The Net-Zero Neighborhood: Advanced Energy Storage and Highly Efficient Photovoltaics Take Transportation Off the Gasoline Grid and Residential Off the Electric Grid
|The NZN concept relies on high energy density storage systems incorporated into the local grid, as well as efficient photovoltaic generation. NZN can integrate with the centralized grid. Source: Gil Weigand. Click to enlarge.|
In a special presentation yesterday at the “Beyond Lithium Ion: Computational Perspectives” conference held at Argonne National Laboratory, Dr. Gil Weigand of Oak Ridge National Laboratory outlined his vision of a critical solution to the energy, climate and ensuing national security threats facing the US: the Net-Zero Neighborhood (NZN).
The Net-Zero Neighborhood is based on local generation using renewables; distributed energy storage in proportion to the population; electric transportation as an integral part of energy storage; energy becoming a consumer commodity that is bought and sold in a local marketplace; and a new jobs base in the form of local energy service providers.
|NZN Needs the Exa Era|
|Actually delivering commercially viable 500-mile batteries will require exascale computing—i.e., ultra-high performance computing with computing speed on the scale of 1 x 1018 operations per second, Weigand says.|
|Ab initio materials, design, performance, and manufacturing can initially be handled with petascale (1 x 1015 op/s) computation, Weigand suggests.|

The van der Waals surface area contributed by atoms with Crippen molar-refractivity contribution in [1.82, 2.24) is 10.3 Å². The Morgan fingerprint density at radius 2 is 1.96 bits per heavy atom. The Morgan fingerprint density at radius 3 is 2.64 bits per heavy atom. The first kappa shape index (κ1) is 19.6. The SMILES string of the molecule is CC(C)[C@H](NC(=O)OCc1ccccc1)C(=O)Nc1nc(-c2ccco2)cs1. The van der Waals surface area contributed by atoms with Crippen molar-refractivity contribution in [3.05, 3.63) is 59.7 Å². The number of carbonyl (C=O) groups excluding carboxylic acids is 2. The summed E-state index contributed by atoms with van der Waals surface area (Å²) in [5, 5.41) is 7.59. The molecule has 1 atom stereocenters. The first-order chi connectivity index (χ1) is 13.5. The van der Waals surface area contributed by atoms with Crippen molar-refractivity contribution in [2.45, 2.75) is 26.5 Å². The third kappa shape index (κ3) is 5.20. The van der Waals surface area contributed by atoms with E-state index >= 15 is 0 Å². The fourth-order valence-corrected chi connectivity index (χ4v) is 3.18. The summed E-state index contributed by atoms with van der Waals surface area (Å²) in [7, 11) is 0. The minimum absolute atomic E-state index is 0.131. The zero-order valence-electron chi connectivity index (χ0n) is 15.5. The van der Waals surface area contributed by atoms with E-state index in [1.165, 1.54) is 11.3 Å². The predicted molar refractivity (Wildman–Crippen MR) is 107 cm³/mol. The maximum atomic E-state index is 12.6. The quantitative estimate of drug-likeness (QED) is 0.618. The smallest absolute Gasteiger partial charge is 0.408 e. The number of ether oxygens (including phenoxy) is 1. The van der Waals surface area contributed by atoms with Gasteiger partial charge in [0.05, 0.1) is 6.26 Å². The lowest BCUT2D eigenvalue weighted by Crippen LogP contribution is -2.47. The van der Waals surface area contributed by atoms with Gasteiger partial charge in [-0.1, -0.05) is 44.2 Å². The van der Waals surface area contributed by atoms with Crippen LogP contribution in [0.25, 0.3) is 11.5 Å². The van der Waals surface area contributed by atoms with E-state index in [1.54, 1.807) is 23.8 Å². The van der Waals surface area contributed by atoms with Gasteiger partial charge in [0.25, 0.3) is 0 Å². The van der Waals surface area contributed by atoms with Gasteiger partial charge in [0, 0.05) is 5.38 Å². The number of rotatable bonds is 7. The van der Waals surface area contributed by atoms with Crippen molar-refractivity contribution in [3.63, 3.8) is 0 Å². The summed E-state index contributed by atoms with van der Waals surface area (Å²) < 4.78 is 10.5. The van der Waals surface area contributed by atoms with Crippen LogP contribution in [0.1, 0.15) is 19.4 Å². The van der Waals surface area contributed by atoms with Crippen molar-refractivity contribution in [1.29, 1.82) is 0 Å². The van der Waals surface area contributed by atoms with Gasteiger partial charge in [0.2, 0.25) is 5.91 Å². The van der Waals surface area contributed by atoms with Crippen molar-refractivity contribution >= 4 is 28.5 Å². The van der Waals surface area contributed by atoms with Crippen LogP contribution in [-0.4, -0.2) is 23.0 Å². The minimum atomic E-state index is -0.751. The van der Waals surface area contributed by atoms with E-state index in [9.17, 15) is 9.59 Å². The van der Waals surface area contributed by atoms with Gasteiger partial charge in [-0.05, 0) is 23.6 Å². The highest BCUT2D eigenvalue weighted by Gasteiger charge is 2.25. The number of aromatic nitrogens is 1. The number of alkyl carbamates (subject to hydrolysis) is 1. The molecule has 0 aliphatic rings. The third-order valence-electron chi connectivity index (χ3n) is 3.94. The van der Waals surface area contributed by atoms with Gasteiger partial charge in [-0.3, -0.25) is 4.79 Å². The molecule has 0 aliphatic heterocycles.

|But safety analysis, cycling/aging analysis and integrated validation will push those computational requirements into the exa era.|
|“If we are going to create some of the batteries, you better be ready to crank out some cycles.”|
The plan requires significant scientific advances; key technology drivers for the NZN are highly energy dense, mass-market, interchangeable energy storage products (e.g., batteries); the creation of grid-enabled consumer-side energy generation appliances; and a robust set of standards and protocols.
Weigand is looking for a “500-mile battery” such as a Li-O2 (Lithium air) thin film nano-technology system and for 50% efficient photovoltaic cells. (Weigand also noted that “I’m not selecting a technology—when I say battery, fuel cell is fine with me.”)
Weigand, a former assistant energy secretary and Time Warner technology executive, is currently the director of strategic programs and planning with the Computing and Computational Sciences directorate of ORNL. Weigand served in several management positions with the Department of Energy (DOE) during the late 1990s and received the Secretary of Energy Gold Medal in 1996.
Among the DOE titles he held were deputy assistant secretary for research, development, and simulation with the agency’s Defense Programs, now National Nuclear Security Agency; deputy assistant secretary for strategic computing and simulation; and Defense Programs senior technical information officer.
He also served as a media and technology executive at Time Warner, both in corporate positions and at the company’s America Online (AOL) division. Weigand’s positions with the company included vice president of the Corporate Technology Group as well as chief technology officer international and senior vice president for Web services at AOL. The core of his NZN approach is turning energy into a consumer product.